Despite clearly being torqued-off by the prevailing wage costs, O’Brien promptly backed down, explaining that he didn’t want to cause the District to incur legal fees defending itself against such litigation. And Brandt followed suit, with only Biagi and Thillens holding their ground.

Defeat was snatched from the jaws of victory.

We are the last folks to suggest that any unit of government expose its taxpayers to frivolous and expensive litigation. But from what we understand about the prevailing wage law, it seems both arbitrary and anti-competitive – an exercise in political pandering that apparently has survived primarily because of the cowardice and/or stupidity of public officials who have been afraid to challenge it.

Perhaps the Park Board will try again next year to challenge the prevailing wage, only a little more aggressively.

Meanwhile, we pose the following question to Commissioners Bende, Brandt, Grau, O’Brien and Phillips:

How many hundreds of thousands of taxpayer dollars did you waste, WASTE, because of the prevailing wage, on labor costs for the Park District’s $8 million Centennial Water Park and it’s $13 million Prospect Park?

Can you say “penny wise and pound foolish,” Commissioners?

We didn’t think so.

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Park District Endorses End-Run Around Competitive Bidding

11.28.15

It’s been awhile since we last checked in on what the Park Ridge Park District has been doing with its approximately $25 million annual budget.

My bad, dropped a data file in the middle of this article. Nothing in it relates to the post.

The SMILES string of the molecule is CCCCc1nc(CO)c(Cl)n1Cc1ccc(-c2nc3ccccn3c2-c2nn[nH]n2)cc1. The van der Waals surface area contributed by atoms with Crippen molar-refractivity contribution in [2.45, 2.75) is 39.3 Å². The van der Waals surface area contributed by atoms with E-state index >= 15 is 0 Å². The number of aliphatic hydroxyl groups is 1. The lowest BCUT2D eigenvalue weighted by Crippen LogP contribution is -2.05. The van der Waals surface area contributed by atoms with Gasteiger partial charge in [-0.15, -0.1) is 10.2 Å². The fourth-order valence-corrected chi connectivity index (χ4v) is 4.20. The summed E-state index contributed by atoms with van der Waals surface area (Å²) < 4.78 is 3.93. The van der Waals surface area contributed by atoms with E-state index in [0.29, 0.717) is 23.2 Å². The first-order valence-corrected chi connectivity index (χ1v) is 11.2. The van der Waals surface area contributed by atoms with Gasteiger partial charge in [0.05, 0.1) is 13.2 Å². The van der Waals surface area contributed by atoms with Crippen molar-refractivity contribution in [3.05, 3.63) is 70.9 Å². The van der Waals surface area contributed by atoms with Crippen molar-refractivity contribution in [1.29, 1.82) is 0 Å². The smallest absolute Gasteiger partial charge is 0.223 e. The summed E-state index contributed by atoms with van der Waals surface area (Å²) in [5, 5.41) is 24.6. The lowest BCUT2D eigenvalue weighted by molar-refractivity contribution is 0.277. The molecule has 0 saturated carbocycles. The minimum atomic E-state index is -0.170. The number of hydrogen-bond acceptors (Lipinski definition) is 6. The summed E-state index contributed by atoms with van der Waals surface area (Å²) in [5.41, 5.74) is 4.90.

As we’ve written previously, the Park District has done an exceptional job of generating non-tax (i.e., user fee-based) revenues to the point that they now exceed tax revenues. And that deserves kudos, because the path of least resistance is to underprice fees to keep the users happy while letting the all-too-silent taxpayers subsidize those users.

Unfortunately, it sounds like the District stumbled a bit in its contracting for the retrofitting of the buildings on the former Park Ridge Youth Campus – now known as “Prospect Park” – to accommodate a modern computer network and integrate it into the District’s existing system. Fortunately, it sounds as if the Park Board is taking reasonable measures to square that away.

The District’s administration apparently tried to steamroll a “bundled” contract for the purchase of IT services with the purchase of the hardware for the project. And that’s where the Board balked.

At its meeting on October 15, the Board – with president Jim O’Brien absent – deadlocked 3-3 on a vote to approve the integrated service/hardware contract. Commissioners Joan Bende, Jim Phillips and Cindy Grau voted for approval while Commissioners Rick Biagi, Mel Thillens and Richard Brandt voted against it.

Biagi and Thillens expressed their belief that the District might be able to get a better price than the approximately $80,000 quoted by IT consultants Sikitch LLP for the “equipment” (hardware and software) – along with its $30,000 of actual IT services – if the District went out to bid.

We don’t know if that’s true or not. But allowing consultants (like Sikitch) to bundle their professional services with a much larger dollar amount of products that customarily require such bidding is a common scam by government contractors, consultants and bureaucrats that often bamboozle the folks we elect to look out for the taxpayers’ interests.

That’s because the bureaucrats love it: it reduces their workload and greatly reduces the likelihood that they will be held accountable should something go wrong. But it improperly mixes the contracting for professional services that can legally be done (although it doesn’t have to be) on a no-bid basis with the purchases of commodities (hardware and software) that should be competitively bid.